Just prior to my read of the latter article, I was inwardly shown a breathing cycle I later realized as similar in principle to that applied in Bhuta Shuddhi. Then I came across the diagram at left. My pattern is more in the shape of an unequal figure-8, the smaller loop cephalad. I use the same directional flow as indicated in the diagram, and sometimes the reverse (which just happens occasionally, and never for long — I'm not sure why: it doesn't feel quite right). In fact, I use both pathways — the figure-8 for state induction and the illustrated, for grounding and focal registration. The benefits are significant.

As indicated previously, I am internally directed, attendant to many 'voices', facets of the apprehended One. There was some dissonance at outset, as I worked to find synthesis among the many variables I encountered in the literature and in my own experience, but I soon found a schema that seemed resonant, only a few questions remaining — sufficient consonance to engage in deeper meditation.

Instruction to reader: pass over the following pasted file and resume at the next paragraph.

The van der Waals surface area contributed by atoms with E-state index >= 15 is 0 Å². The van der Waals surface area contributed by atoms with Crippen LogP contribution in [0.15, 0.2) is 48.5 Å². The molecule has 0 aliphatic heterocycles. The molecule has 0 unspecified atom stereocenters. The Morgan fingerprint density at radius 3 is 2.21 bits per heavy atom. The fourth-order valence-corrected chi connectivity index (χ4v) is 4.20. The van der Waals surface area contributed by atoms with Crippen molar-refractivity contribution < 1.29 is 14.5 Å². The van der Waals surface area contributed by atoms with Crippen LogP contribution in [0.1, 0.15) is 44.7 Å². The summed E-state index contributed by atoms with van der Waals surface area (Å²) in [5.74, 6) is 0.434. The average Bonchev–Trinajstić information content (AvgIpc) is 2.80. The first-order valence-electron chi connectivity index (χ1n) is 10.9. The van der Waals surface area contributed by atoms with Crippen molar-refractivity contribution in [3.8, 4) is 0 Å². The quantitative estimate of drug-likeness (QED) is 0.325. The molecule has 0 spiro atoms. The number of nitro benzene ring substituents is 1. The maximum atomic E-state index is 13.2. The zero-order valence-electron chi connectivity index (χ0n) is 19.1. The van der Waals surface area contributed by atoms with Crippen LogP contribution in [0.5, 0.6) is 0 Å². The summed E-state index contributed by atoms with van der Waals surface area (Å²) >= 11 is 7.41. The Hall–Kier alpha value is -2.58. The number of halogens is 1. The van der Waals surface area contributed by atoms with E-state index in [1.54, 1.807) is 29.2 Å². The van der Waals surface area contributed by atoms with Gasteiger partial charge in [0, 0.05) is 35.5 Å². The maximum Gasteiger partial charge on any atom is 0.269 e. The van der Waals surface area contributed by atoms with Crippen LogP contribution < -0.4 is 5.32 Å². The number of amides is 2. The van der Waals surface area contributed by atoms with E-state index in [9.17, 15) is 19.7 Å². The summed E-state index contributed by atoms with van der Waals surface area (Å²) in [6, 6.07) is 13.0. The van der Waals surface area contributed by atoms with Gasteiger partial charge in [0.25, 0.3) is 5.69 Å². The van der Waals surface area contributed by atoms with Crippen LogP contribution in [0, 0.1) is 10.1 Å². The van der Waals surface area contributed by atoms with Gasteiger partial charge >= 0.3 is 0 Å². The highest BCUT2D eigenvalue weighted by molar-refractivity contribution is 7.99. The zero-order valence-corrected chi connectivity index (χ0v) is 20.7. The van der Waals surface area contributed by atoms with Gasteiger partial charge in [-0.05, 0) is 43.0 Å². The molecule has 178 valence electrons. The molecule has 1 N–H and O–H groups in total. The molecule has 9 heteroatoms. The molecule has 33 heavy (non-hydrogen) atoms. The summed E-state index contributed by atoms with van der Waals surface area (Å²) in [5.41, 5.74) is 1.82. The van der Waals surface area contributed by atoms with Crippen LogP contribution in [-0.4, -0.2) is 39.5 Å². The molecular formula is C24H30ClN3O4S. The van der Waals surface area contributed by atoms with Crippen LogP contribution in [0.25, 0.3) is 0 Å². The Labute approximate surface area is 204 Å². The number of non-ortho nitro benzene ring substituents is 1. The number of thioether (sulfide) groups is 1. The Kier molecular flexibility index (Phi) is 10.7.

Working through Bhuta Shuddhi proved very engaging, and subsequent meditation brought to the surface several deeply seated psychoemotional issues; these were chiefly apprehensible in terms of 'maladjustments' associated with Buddhas Amitabha (attachment), Amoghasiddhi (jealousy, envy), and Akshobhya (anger) in particular. Each problem was resolved in turn — if there's a pattern, it appears to be about one per session. The catharses are emotional, often watery (Akshobhya), bringing clarity and peace. This is how I begin my day, with sessions lasting an hour to 90 minutes or so. There is no sense of time.